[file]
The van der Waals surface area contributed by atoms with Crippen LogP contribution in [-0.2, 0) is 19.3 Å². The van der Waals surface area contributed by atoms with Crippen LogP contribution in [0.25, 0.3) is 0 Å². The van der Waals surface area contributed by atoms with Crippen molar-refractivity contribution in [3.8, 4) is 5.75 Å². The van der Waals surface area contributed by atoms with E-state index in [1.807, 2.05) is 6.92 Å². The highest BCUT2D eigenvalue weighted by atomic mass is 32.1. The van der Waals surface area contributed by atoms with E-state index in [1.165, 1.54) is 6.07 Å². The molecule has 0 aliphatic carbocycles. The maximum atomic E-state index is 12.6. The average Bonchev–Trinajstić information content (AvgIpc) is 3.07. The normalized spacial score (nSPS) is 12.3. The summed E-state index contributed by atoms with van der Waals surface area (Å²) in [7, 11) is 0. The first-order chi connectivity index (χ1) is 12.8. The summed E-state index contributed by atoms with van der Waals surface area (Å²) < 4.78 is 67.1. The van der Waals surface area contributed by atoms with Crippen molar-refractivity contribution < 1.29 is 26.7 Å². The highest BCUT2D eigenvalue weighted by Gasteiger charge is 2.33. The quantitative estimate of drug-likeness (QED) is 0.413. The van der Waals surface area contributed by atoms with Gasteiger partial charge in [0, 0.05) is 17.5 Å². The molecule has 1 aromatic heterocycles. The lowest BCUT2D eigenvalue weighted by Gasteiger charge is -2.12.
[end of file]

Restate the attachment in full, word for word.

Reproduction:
The van der Waals surface area contributed by atoms with Crippen LogP contribution in [-0.2, 0) is 19.3 Å². The van der Waals surface area contributed by atoms with Crippen LogP contribution in [0.25, 0.3) is 0 Å². The van der Waals surface area contributed by atoms with Crippen molar-refractivity contribution in [3.8, 4) is 5.75 Å². The van der Waals surface area contributed by atoms with E-state index in [1.807, 2.05) is 6.92 Å². The highest BCUT2D eigenvalue weighted by atomic mass is 32.1. The van der Waals surface area contributed by atoms with E-state index in [1.165, 1.54) is 6.07 Å². The molecule has 0 aliphatic carbocycles. The maximum atomic E-state index is 12.6. The average Bonchev–Trinajstić information content (AvgIpc) is 3.07. The normalized spacial score (nSPS) is 12.3. The summed E-state index contributed by atoms with van der Waals surface area (Å²) in [7, 11) is 0. The first-order chi connectivity index (χ1) is 12.8. The summed E-state index contributed by atoms with van der Waals surface area (Å²) < 4.78 is 67.1. The van der Waals surface area contributed by atoms with Crippen molar-refractivity contribution < 1.29 is 26.7 Å². The highest BCUT2D eigenvalue weighted by Gasteiger charge is 2.33. The quantitative estimate of drug-likeness (QED) is 0.413. The van der Waals surface area contributed by atoms with Gasteiger partial charge in [0, 0.05) is 17.5 Å². The molecule has 1 aromatic heterocycles. The lowest BCUT2D eigenvalue weighted by Gasteiger charge is -2.12.